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Open AccessArticle

Kidney Response to the Spectrum of Diet-Induced Acid Stress

by Nimrit Goraya 1,2 and Donald E. Wesson 3,4,*
1
Baylor Scott & White Health Department of Internal Medicine, Temple, TX 76508, USA
2
A&M Health Science Center College of Medicine, Temple, TX 76508, USA
3
Baylor Scott & White Health Department of Internal Medicine, Dallas, TX 75210, USA
4
A&M Health Science Center College of Medicine, Dallas, TX 75210, USA
*
Author to whom correspondence should be addressed.
Nutrients 2018, 10(5), 596; https://doi.org/10.3390/nu10050596
Received: 10 April 2018 / Revised: 1 May 2018 / Accepted: 8 May 2018 / Published: 11 May 2018
(This article belongs to the Special Issue Nutritional Prevention and Acid Base Status)
Chronic ingestion of the acid (H+)-producing diets that are typical of developed societies appears to pose a long-term threat to kidney health. Mechanisms employed by kidneys to excrete this high dietary H+ load appear to cause long-term kidney injury when deployed over many years. In addition, cumulative urine H+ excretion is less than the cumulative increment in dietary H+, consistent with H+ retention. This H+ retention associated with the described high dietary H+ worsens as the glomerular filtration rate (GFR) declines which further exacerbates kidney injury. Modest H+ retention does not measurably change plasma acid–base parameters but, nevertheless, causes kidney injury and might contribute to progressive nephropathy. Current clinical methods do not detect H+ retention in its early stages but the condition manifests as metabolic acidosis as it worsens, with progressive decline of the glomerular filtration rate. We discuss this spectrum of H+ injury, which we characterize as “H+ stress”, and the emerging evidence that high dietary H+ constitutes a threat to long-term kidney health. View Full-Text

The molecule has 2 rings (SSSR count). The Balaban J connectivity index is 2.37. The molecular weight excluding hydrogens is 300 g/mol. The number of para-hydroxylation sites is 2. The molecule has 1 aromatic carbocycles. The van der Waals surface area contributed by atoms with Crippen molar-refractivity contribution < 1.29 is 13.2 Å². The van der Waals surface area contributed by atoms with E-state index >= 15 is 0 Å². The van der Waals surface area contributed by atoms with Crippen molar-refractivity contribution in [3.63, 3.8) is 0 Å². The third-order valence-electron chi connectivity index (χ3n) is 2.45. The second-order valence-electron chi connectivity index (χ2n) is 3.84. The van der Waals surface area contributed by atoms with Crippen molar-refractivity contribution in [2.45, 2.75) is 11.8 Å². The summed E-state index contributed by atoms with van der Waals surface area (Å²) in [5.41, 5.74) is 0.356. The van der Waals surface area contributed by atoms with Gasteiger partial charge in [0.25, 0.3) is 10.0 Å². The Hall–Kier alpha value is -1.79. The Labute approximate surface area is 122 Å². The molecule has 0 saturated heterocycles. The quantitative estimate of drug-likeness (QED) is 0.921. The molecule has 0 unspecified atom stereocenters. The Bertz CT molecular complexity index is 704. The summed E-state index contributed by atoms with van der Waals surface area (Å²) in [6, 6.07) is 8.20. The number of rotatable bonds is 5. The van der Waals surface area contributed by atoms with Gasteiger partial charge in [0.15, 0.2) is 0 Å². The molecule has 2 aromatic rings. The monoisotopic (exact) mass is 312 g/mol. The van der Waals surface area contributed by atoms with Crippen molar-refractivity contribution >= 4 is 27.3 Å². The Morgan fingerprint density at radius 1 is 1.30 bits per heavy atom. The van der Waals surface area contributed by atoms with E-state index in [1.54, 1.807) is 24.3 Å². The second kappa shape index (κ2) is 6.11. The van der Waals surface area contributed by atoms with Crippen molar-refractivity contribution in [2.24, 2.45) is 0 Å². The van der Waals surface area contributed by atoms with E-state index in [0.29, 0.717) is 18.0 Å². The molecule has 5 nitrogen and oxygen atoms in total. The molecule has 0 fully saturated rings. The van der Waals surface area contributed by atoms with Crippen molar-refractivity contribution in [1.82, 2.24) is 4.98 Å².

Keywords: alkali; base; bicarbonate; chronic kidney disease; diet; protein alkali; base; bicarbonate; chronic kidney disease; diet; protein
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Goraya, N.; Wesson, D.E. Kidney Response to the Spectrum of Diet-Induced Acid Stress. Nutrients 2018, 10, 596.

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